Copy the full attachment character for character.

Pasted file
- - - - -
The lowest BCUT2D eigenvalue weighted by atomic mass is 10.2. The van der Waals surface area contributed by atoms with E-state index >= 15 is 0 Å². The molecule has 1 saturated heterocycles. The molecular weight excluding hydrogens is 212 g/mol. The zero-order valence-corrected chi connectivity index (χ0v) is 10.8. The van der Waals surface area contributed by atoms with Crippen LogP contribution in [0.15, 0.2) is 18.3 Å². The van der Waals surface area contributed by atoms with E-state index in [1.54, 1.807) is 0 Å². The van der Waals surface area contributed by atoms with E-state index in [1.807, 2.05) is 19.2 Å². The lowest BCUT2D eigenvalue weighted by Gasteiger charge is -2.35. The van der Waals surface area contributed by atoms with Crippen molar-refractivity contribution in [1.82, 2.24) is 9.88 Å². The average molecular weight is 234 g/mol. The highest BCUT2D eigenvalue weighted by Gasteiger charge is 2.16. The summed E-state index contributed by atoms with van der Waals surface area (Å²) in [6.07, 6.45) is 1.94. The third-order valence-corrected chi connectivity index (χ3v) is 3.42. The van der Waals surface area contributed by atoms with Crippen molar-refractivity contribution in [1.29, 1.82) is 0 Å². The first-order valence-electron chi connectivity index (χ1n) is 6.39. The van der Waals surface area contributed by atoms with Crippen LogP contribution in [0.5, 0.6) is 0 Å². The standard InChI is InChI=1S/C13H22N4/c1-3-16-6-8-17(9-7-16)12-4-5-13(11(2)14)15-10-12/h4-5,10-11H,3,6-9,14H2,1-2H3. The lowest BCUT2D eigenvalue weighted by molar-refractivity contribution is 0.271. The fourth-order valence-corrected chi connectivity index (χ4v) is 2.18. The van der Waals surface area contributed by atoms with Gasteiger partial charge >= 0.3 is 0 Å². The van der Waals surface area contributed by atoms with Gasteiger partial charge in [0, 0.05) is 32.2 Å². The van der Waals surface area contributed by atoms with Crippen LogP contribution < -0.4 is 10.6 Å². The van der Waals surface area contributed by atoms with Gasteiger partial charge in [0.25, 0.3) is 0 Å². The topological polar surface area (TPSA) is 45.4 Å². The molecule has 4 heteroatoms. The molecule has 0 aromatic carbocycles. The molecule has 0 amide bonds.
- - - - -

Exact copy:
The lowest BCUT2D eigenvalue weighted by atomic mass is 10.2. The van der Waals surface area contributed by atoms with E-state index >= 15 is 0 Å². The molecule has 1 saturated heterocycles. The molecular weight excluding hydrogens is 212 g/mol. The zero-order valence-corrected chi connectivity index (χ0v) is 10.8. The van der Waals surface area contributed by atoms with Crippen LogP contribution in [0.15, 0.2) is 18.3 Å². The van der Waals surface area contributed by atoms with E-state index in [1.54, 1.807) is 0 Å². The van der Waals surface area contributed by atoms with E-state index in [1.807, 2.05) is 19.2 Å². The lowest BCUT2D eigenvalue weighted by Gasteiger charge is -2.35. The van der Waals surface area contributed by atoms with Crippen molar-refractivity contribution in [1.82, 2.24) is 9.88 Å². The average molecular weight is 234 g/mol. The highest BCUT2D eigenvalue weighted by Gasteiger charge is 2.16. The summed E-state index contributed by atoms with van der Waals surface area (Å²) in [6.07, 6.45) is 1.94. The third-order valence-corrected chi connectivity index (χ3v) is 3.42. The van der Waals surface area contributed by atoms with Crippen molar-refractivity contribution in [1.29, 1.82) is 0 Å². The first-order valence-electron chi connectivity index (χ1n) is 6.39. The van der Waals surface area contributed by atoms with Crippen LogP contribution in [0.5, 0.6) is 0 Å². The standard InChI is InChI=1S/C13H22N4/c1-3-16-6-8-17(9-7-16)12-4-5-13(11(2)14)15-10-12/h4-5,10-11H,3,6-9,14H2,1-2H3. The lowest BCUT2D eigenvalue weighted by molar-refractivity contribution is 0.271. The fourth-order valence-corrected chi connectivity index (χ4v) is 2.18. The van der Waals surface area contributed by atoms with Gasteiger partial charge >= 0.3 is 0 Å². The van der Waals surface area contributed by atoms with Gasteiger partial charge in [0, 0.05) is 32.2 Å². The van der Waals surface area contributed by atoms with Crippen LogP contribution < -0.4 is 10.6 Å². The van der Waals surface area contributed by atoms with Gasteiger partial charge in [0.25, 0.3) is 0 Å². The topological polar surface area (TPSA) is 45.4 Å². The molecule has 4 heteroatoms. The molecule has 0 aromatic carbocycles. The molecule has 0 amide bonds.